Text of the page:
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The proliferation of direct and indirect linkages between government carbon trading programs may hold great promise for constructing realistic and sustainable policy solutions to combat global climate change. That is one conclusion in a new Harvard Kennedy School (HKS) Faculty Research Working Paper co-authored by Robert Stavins, Albert Pratt Professor of Business and Government at HKS, and director of the Harvard Project on Climate Agreements.
Linkages have grown in number and dimension over the past decade, Stavins states, offering up a new and potentially effective bottom-up approach to confronting the serious challenge posed by climate change.
"Linkage is a multi-faceted policy decision that can be used by political jurisdictions to achieve a variety of objectives," the authors write.
The authors specify two important findings from their research:
While linkage might not be a complete answer to the needs for an effective international climate policy regime, Stavins argues, it could prove to be an important component in any future international climate policy architecture.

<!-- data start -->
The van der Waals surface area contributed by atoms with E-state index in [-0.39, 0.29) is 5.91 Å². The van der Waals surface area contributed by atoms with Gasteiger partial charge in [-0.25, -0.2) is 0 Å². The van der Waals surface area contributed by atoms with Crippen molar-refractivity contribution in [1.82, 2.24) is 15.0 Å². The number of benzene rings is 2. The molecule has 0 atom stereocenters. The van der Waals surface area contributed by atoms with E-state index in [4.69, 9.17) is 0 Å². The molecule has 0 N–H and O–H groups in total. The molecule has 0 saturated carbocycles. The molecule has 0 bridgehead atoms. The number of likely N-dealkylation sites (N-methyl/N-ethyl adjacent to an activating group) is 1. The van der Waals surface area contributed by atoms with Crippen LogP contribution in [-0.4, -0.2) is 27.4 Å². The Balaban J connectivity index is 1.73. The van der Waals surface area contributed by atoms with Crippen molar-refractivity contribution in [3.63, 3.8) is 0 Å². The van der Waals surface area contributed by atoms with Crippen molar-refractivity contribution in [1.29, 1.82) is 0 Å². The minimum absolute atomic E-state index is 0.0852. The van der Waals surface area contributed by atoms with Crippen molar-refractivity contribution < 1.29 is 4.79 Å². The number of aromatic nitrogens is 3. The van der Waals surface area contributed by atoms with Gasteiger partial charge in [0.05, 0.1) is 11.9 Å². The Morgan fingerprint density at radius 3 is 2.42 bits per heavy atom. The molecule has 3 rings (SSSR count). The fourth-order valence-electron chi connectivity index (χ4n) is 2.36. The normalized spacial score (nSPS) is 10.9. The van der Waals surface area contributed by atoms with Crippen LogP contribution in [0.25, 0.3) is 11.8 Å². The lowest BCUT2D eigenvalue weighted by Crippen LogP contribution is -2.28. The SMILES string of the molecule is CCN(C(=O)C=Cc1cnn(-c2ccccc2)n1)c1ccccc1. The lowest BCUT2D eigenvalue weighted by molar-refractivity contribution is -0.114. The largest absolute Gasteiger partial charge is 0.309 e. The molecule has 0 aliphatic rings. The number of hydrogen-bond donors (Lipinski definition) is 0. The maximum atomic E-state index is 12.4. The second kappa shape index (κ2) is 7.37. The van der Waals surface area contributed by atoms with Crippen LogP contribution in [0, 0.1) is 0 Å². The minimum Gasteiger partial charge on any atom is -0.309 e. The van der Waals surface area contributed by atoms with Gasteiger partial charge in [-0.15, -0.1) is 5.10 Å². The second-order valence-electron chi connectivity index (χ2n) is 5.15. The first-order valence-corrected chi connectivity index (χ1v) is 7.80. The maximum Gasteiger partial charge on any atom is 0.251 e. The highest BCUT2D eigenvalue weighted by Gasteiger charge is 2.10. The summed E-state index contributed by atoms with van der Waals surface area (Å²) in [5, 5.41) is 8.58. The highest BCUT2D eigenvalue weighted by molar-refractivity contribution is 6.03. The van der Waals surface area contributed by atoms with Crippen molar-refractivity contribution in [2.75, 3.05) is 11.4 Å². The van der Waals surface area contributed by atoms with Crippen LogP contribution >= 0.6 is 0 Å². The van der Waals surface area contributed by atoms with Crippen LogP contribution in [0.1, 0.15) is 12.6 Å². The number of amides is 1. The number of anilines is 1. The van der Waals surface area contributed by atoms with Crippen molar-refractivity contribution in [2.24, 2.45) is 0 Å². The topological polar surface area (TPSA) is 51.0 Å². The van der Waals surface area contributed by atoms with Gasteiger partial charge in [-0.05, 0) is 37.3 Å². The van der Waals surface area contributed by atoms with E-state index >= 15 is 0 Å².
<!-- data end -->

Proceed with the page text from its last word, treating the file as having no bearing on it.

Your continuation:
"Because a global offset market is not emerging, the possibility of achieving near-term cost savings through a system of indirect linkages seems unlikely. Furthermore, recent delinking by New Jersey and Australia demonstrates that linkages can easily be undone, implying that linkages may not survive changes in domestic political support," the authors write. "However, strong incentives for linking are likely to continue to produce direct connections among some regional, national, and sub-national cap-and-trade systems."
The paper, titled "Linkage of Greenhouse Gas Emissions Trading Systems: Learning from Experience" is posted on the Harvard Kennedy School Faculty Research Working Papers website.
Robert N. Stavins is Albert Pratt Professor of Business and Government and director of the Harvard Environmental Economics Program. He is a Research Associate at the National Bureau of Economic Research, a University Fellow of Resources for the Future, former Chair of the U.S. Environmental Protection Agency’s Environmental Economics Advisory Board. His research has examined diverse areas of environmental economics and policy and has appeared in a variety of economics, law, and policy journals, as well as several books.